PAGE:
‘It has taught us about our own fragility’

‘It has taught us about our own fragility’

Sandy left many scars, but also a strong sense of communal bonding

Staff Writer, New Jersey Jewish News

Among the billions of dollars of damage caused by Hurricane Sandy, which hit New Jersey on Oct. 29, 2012, was the home Stacey Tart shared with her husband, Larry, and their two daughters, Hayley and Jane, in Livingston.

A 300-year-old tree in their yard fell through their roof and into the middle of their living room. Nearly a year later, Stacey Tart sat down at Dunkin Donuts in Livingston to describe the family’s experience.

“We were in the house, all ready for the storm,” Stacey recalled. “Suddenly, around 9:30 p.m., I heard a huge crash, and then I heard my husband screaming. I can still hear his scream ping pong in my head. It was a scary scream. Then I saw my kids on the front lawn crying. I ran to them, and my husband came stumbling out with blood pouring from his head. I think he was in shock. The girls, then 15 and 12, were freaking out.”

Larry was leaning to hand a container of sour cream to Jane when a large beam fell on his back. He was taken to the hospital by ambulance. He had broken his nose and all his ribs, and it took him three months to recuperate.

“If he hadn’t been handing Jane the sour cream, he would have taken it on his head,” Stacey said.

Eventually the Tarts rented a home in West Orange for the year. To make matters worse, while Lawrence recuperated, he lost his job. Stacey got laid off as well. Both had been in sales.

In the end, they both got new jobs, also in sales, but, as it turned out, in companies they have a passion for — she for a firm that sells organic soil; he for a police department organization known as Officer Phil that works on safety and anti-bullying campaigns.

“We’re both in a better place,” she said. Finally, last August, they were ready to move back home.

They cut down all the trees near the house, but left the stump from the tree that fell into their house. “At first we cried looking at it, thinking, ‘You didn’t beat us.’ But now, it reminds us how lucky we were. Really, this could have had a very different ending. It has taught us about our own fragility — how one minute you can be sitting watching Jeopardy! and the next minute a tree could fall on your head,” said Stacey.

‘A communal feeling’

Throughout the state, the violent storm catalyzed Jewish institutions, whose members comforted victims, helped restore basic needs, and repair what they could (see sidebar).

In August, Temple Shaari Emeth in Manalapan hosted 10 Israelis and 11 members of the Jewish Federation of Greater MetroWest NJ, who helped rebuild a ruined Union Beach home. Local members of the Cantors Assembly interrupted their annual meeting to volunteer at the People’s Pantry Relief Center operated by the Toms River Regional Schools. The Jewish Federation of Monmouth County oversaw the distribution of more than $100,000 in storm relief while coordinating a host of activities though such agencies as Jewish Family & Children’s Service of Greater Monmouth County, Hebrew Free Loan Society of NJ, Sephardic Bikur Holim, and local synagogues and Chabad houses.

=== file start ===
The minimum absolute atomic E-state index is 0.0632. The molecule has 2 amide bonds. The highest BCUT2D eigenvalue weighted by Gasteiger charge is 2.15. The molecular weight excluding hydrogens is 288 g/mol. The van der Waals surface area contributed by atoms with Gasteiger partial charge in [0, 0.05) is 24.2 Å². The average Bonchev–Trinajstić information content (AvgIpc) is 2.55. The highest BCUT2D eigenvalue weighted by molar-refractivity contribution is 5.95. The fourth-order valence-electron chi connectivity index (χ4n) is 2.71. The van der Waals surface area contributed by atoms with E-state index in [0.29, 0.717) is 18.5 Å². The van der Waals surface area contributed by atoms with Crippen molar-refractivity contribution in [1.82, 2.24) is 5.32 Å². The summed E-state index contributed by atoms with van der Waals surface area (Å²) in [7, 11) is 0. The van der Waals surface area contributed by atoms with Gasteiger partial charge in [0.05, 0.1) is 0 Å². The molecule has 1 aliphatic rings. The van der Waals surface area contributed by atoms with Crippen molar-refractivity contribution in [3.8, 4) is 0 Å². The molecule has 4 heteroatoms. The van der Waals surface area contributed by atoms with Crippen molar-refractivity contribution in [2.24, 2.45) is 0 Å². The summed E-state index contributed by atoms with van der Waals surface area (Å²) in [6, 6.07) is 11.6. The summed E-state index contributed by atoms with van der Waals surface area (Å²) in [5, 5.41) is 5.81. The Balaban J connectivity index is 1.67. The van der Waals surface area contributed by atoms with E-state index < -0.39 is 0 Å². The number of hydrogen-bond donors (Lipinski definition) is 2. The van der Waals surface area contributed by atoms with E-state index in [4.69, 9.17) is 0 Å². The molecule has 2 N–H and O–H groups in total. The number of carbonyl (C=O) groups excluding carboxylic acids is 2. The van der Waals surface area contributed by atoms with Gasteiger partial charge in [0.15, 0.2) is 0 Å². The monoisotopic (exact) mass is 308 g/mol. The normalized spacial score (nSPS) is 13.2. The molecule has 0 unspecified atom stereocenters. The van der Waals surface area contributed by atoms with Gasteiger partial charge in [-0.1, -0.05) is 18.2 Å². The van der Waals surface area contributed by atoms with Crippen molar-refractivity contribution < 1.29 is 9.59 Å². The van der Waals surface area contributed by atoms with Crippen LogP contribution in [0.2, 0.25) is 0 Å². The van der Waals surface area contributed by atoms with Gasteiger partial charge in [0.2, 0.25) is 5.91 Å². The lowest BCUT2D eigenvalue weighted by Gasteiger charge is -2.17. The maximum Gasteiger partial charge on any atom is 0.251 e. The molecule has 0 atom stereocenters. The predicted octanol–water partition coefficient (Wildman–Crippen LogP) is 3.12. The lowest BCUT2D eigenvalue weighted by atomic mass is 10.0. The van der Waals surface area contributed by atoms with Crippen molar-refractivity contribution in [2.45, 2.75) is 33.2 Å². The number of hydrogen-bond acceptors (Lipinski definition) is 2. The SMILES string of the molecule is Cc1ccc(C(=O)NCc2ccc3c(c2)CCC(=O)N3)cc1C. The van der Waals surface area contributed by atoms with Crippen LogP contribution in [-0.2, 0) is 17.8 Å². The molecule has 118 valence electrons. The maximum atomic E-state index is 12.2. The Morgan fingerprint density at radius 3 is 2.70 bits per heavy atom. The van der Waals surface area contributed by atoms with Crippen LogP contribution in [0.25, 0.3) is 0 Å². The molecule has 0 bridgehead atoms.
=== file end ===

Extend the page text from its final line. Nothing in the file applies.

One year after the violent storm surged up the Atlantic coast with devastating winds and even worse flooding, many who weren’t displaced say they discovered a renewed sense of community.

Alma Schneider of Montclair said she found herself “living out a kind of fantasy of living on a commune” in Sandy’s wake.

As soon as power came back on in her otherwise undamaged house, she invited people to stay with her — two families plus the child of a third family. “I loved the communal feeling,” said Schneider, a mother of four, a social worker, and a chef who writes the “Take Back the Kitchen” column in local Essex County papers. “People were forced to sit around and talk. It felt like Little House on the Prairie. I was so, well, nourished to be able to make them comfortable and give them warm beds and delicious food at a time of need. I was actually really upset when everyone’s power came back on!”

Her eldest child, Ilah Saltzman, celebrated becoming bat mitzva on Sept. 21 at Bnai Keshet in Montclair, and spent the better part of her talk that Shabbat discussing how the Schneider/Saltzman family welcomed strangers during Hurricane Sandy.

Now, the family is looking forward to a party marking the one-year anniversary. The host is throwing it to thank everyone who helped get her family through the storm.

Lasting scars

The Tart Family, meanwhile, is trying to put Sandy behind them. But it has left some lasting scars. Stacey doesn’t sleep much at night, worrying about all the what-ifs. Jane constantly watches the weather and the wind. Larry doesn’t talk about it at all. Their little dog is on Xanax. Hayley is the only one who seems to have emerged unscathed, according to her mother.

They spend more time at their synagogue, Temple Emanu-El of West Essex in Livingston, than they used to — Stacey goes nearly every Friday night. The congregation’s religious leader, Rabbi Greg Litcofsky, was with them through the whole year, beginning the morning after the tree fell. “I just feel very safe and comforted there,” said Stacey. And when she announced that the family was moving back into their house, she said, the congregation “got up and started clapping.”

She believes the experience has made her a better person. “It put things in perspective in a lasting way. I’m glad for that. It’s made me more attentive, and calmer. And I don’t sweat the small stuff anymore. That feels good.”

But she still has her moments. “I don’t think we’ll ever be done processing this. It’s just too big,” she said.

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